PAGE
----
Screen baby boomers to better protect Canadians from Hepatitis C, say Edmonton virologists

Dr. Lorne Tyrrell, a University of Alberta researcher, has been awarded the 2015 Killam Prize for Health Sciences, for his work on Hepatitis B and C. Story by Marty Klinkenberg. (PHOTO BY LARRY WONG/EDMONTON JOURNAL)

 

Alberta should look at spending $134 million on a hepatitis C screening and treatment program for the province’s baby boomers, most of whom are unaware they carry a heightened risk of infection, two leading medical scientists say.

Internationally recognized virologists Dr. Michael Houghton and Dr. Lorne Tyrrell, both based at the University of Alberta, said the costs of such an initiative may seem high, but will be far worse if thousands of undiagnosed diseases progress to the point of liver cancer or cirrhosis.

“It’s bad timing for Alberta of course with some of our issues with low oil prices,” said Tyrrell, whose work in the 1980s led to the first oral antiviral treatment for hepatitis B. “But it is an important question to address of how do we eliminate hepatitis C in Canada and how much are we going to screen to find the people potentially infected who have never been tested.”

As many as 250,000 Canadians are estimated to have hepatitis C, though many don’t know it because years or even decades can pass before symptoms of liver disease are noticed.

Baby boomers and others born between 1945 and 1975 are a particular concern, largely because of the widespread use of blood transfusions at the time that relied on unsafe blood.

Yet despite the risk, recent survey results indicate 25 per cent of Canadians in this age bracket have been tested and 80 per cent are unaware they even face a heightened threat.

Sherwood Park resident Cynthia Robson, 64, said her own experience illustrates why such numbers have to improve.

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Robson said she was surprised when she went to her doctor for a routine physical in 2001 and came out with a hepatitis C diagnosis. The infection was traced to a blood transfusion she received many years earlier after giving birth to her son.

The Canadian blood supply wasn’t screened for hepatitis C until 1992, three years after a team led by Houghton first identified the virus.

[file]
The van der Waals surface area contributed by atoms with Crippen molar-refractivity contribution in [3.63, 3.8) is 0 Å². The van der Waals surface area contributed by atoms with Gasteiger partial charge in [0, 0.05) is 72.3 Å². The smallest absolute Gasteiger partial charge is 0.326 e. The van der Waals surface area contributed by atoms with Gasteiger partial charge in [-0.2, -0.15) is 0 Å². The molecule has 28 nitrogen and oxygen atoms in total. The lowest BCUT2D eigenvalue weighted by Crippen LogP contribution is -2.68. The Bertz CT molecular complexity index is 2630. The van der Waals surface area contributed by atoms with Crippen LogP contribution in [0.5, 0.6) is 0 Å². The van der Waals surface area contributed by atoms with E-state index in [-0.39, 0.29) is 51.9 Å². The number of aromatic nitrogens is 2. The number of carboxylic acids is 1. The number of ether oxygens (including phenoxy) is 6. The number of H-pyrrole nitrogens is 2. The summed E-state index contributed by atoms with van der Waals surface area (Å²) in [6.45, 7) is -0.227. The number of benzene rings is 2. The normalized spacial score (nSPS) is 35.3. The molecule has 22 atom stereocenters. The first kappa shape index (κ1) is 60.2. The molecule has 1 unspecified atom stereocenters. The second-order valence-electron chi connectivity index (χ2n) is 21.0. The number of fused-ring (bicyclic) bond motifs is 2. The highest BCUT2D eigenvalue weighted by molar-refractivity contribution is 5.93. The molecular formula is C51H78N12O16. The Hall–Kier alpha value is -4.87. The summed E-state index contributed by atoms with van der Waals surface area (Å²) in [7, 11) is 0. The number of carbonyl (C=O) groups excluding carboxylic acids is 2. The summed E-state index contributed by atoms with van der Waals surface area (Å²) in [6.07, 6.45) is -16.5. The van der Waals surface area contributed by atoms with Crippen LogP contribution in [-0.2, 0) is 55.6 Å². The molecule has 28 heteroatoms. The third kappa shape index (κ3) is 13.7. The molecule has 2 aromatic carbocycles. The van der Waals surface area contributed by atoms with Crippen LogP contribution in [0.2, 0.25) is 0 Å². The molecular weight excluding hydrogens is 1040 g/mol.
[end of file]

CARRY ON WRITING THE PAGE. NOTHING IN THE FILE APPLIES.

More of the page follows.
“I had no symptoms other than a little bit of fatigue,” Robson said. “It was terrifying. I was mostly concerned that I may have spread it to my children.”

After several unsuccessful treatments, Robson finally found one that worked when she was given a 12-week course of Harvoni last year. Tyrrell managed to arrange coverage for the drug, allowing Robson to avoid a $150,000 cost she couldn’t afford.

Tyrrell said he and Houghton would ultimately like to see a federally co-ordinated effort around hepatitis C rather than have individual provinces continue to attack the problem in different ways. He said Canada could learn from the approaches of other jurisdictions such as the United States, Scotland and Australia, the last of which recently announced a $1-billion investment toward the cost of drugs.

In the meantime, Tyrrell said Alberta can make a good start by screening and treating its baby boomers for an estimated $134 million. A more robust program that includes other high-risk groups would cost about $253 million.

Currently, Blue Cross and drug insurers are covering drug costs only for patients with some sign of advanced liver disease, Tyrrell said. He said he and Houghton would like to see coverage extended to those at earlier stages to help prevent the virus from being spread.

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Work led by Houghton at the U of A is closing in on the world’s first vaccine against all seven genotypes of the hepatitis C virus. Phase one clinical trials are scheduled to begin next year.

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